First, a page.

Turning to Folklore we get some clues into what Thyme’s Inner Nature might be. In ancient Greece, public baths used herb-scented steam, and herbs, according to their significance, were rubbed onto specific body parts of the bathers. Mint the scent of strength, was rubbed onto the arms, while thyme, the symbol of courage and virtue, was rubbed onto a man’s breast. During the Middle Ages, ladies embroidered thyme on scarves they gave to their knights before they departed for the Crusades which supported the belief that Thyme, like Rosemary, was a herb of fidelity.
In today’s fast-paced, complex world there are often occasions where we are called on to display courage. Sometimes it is physical courage, while at others it is moral or emotional courage, but regardless of the circumstances, I often find that a drop or two of Thyme in the blend will help support one in the time of need. I have also found Thyme to be a great addition to blends that are created to provide support and protection.
Thyme (Thymus vulgaris ct Linalool)
Family: Lamiaceae (Labiatae)
Plant Description: A hardy perennial evergreen sub-shrub that grows up to 18 inches high, with small, gray-green, oval, aromatic leaves and pale purple or white flowers.
History/Folklore: According to Greek mythology, thyme developed from the teardrops of Helen of Troy. Thyme has a very long history of being used to flavour food and aid with digestion. Before refrigeration, thyme was added to meat to preserve it and prevent spoilage. Thyme is listed in the British Herbal Pharmacopoeia and is well known to fight infection and improve immunity.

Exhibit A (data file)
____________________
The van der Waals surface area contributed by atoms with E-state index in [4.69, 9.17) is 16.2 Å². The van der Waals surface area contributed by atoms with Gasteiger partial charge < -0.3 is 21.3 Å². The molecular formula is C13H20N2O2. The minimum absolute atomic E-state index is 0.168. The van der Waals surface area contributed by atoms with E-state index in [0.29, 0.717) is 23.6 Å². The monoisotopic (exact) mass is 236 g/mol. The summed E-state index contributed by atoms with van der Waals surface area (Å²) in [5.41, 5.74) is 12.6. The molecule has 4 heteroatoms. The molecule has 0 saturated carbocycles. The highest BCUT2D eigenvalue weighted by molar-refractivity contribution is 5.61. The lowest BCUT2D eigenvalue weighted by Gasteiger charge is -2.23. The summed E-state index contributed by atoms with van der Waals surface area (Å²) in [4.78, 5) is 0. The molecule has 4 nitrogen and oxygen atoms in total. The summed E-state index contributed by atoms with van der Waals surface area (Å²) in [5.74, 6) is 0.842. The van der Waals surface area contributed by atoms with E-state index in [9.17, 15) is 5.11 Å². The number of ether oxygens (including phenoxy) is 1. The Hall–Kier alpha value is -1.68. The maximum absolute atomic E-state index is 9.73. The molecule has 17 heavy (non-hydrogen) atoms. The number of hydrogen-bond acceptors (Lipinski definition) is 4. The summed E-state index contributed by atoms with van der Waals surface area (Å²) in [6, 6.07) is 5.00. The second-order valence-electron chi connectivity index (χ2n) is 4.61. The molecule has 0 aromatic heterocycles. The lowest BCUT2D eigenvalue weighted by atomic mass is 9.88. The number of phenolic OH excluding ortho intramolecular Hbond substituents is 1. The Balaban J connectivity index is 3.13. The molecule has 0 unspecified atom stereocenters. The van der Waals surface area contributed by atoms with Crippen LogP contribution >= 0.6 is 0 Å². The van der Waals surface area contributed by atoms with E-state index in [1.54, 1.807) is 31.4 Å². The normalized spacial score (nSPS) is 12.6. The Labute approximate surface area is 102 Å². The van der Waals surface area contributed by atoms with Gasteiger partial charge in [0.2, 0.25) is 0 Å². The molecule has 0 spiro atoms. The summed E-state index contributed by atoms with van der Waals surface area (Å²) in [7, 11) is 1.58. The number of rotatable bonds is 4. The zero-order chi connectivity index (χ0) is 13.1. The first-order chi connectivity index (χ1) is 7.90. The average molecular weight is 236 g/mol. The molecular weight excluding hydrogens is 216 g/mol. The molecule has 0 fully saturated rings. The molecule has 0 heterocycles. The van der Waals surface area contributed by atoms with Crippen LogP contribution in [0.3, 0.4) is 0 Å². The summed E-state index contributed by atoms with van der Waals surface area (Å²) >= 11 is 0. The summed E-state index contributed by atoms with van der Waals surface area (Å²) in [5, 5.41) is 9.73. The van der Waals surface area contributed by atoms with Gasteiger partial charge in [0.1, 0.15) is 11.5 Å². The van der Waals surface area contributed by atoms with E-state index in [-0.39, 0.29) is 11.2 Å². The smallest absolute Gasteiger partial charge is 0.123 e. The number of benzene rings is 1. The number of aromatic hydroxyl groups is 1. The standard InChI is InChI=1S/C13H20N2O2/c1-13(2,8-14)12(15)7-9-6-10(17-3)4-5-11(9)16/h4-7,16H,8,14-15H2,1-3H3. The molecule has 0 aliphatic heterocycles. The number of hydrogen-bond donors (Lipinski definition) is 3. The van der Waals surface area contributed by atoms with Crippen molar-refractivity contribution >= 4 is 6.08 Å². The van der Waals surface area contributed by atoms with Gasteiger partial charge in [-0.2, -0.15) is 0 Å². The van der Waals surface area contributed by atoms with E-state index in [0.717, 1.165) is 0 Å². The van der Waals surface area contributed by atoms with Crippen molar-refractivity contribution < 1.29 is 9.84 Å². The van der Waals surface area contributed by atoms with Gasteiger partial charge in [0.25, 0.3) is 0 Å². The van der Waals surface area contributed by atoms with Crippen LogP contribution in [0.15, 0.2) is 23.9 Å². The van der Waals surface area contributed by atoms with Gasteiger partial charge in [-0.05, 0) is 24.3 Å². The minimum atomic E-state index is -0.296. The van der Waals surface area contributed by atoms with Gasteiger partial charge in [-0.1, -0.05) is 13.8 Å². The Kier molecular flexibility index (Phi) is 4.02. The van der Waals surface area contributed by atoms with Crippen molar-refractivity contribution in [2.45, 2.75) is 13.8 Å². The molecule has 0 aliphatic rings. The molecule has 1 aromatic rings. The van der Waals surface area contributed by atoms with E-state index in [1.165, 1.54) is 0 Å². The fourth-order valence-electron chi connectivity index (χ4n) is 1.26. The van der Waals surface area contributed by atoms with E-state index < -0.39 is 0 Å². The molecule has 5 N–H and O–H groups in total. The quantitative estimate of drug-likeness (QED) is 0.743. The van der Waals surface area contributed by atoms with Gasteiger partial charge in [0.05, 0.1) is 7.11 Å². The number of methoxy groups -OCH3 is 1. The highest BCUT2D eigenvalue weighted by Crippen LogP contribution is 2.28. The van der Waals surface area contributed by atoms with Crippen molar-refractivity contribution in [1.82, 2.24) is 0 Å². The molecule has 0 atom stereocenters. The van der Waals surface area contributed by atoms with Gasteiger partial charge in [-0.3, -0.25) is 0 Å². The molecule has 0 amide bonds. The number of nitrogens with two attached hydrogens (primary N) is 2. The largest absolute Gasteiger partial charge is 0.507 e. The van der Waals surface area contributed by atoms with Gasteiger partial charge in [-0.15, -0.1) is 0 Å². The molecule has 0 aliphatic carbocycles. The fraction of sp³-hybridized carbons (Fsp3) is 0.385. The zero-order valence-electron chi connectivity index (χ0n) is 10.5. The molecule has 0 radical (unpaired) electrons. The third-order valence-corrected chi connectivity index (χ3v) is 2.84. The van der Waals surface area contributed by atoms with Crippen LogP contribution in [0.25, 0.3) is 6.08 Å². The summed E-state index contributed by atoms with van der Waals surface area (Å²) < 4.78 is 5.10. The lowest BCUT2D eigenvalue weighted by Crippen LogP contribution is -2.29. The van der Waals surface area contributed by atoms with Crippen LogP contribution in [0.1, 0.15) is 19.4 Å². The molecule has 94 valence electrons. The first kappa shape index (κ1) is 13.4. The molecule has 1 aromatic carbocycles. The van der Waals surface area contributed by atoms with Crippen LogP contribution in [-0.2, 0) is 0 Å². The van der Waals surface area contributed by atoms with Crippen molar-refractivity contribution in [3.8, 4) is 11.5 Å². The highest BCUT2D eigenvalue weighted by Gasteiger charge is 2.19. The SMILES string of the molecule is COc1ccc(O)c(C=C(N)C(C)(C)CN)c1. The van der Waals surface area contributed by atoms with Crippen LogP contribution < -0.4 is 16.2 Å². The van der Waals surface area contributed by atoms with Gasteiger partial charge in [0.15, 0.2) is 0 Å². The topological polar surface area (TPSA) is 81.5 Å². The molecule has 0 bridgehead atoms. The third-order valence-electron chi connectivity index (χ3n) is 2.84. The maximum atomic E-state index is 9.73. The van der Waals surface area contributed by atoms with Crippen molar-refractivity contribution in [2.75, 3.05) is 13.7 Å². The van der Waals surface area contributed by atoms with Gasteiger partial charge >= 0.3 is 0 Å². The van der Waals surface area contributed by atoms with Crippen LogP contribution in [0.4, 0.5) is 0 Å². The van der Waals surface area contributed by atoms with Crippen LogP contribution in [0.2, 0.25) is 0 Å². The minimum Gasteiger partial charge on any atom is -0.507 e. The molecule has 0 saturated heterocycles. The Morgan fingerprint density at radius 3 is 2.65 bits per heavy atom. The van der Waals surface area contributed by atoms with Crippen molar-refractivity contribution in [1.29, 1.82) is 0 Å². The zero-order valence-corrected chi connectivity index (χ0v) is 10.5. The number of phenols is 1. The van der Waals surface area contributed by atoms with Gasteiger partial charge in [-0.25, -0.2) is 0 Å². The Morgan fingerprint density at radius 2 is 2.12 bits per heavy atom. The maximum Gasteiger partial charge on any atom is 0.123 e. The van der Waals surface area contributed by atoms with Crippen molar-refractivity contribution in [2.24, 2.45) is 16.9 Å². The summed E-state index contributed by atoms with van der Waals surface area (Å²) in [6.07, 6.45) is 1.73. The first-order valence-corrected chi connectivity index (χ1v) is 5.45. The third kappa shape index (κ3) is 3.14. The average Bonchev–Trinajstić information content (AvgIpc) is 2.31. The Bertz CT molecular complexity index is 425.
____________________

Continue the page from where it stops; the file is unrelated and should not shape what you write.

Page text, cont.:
Extraction: The oil is obtained through steam distillation of the fresh or partially dried leaves and flowering tops.
Aroma: Warm, spicy-herbaceous, penetrating, green.
Odour intensity: High.
Perfume Note: Middle.
Blends well with: Bergamot, lemon, rosemary, Melissa, lavender, marjoram, pine and spice oils.
Perfume Key Qualities: Stimulating, restorative, warming, reviving, refreshing.
Chemistry: (Thyme ct linalool) Esters (40%); Alcohols (54%); Sesquiterpenes (4%); Phenols (2%). This is the Thyme I recommend using in Aromatherapy.
Thyme ct Phenol Red/White Thyme contains Phenols (40%); Monoterpenes (25%); Ketones (9%); Oxides (4%) and I don’t recommend its use in general aromatherapy.
Cautions: Sweet Thyme is a much gentler oil than Red/White Thyme and is generally considered safe to use. Red/White Thyme can be a strong skin irritant and should be avoided in pregnancy.
On a physical level Thyme has been used in skin care acne, burns, wound healing and hair loss: as well as for respiratory conditions such for bronchitis, catarrh, coughs, laryngitis and sinusitis; It is a good analgesic and is helpful for boosting the immune system.
On a psychological level, it has been used for general fatigue, depression, insomnia, headaches and stress-related tiredness.
On a subtle level, Thyme relieves fear and apathy. It can help to clear energy blockages. It also promotes self-confidence and courage.
In Dr. Bruce Berkowsky’s Spiritual PhytoEssencing, Thyme has a theme of validation through work. He says that the Thyme individual’s “hard worker” trait is undoubtedly motivated by a complex interaction of emotional and practical needs. However, the need for self-validation – the need to overcome opposition and feelings of inadequacy and to pre-emptively deflect wounding criticism, is prominent.
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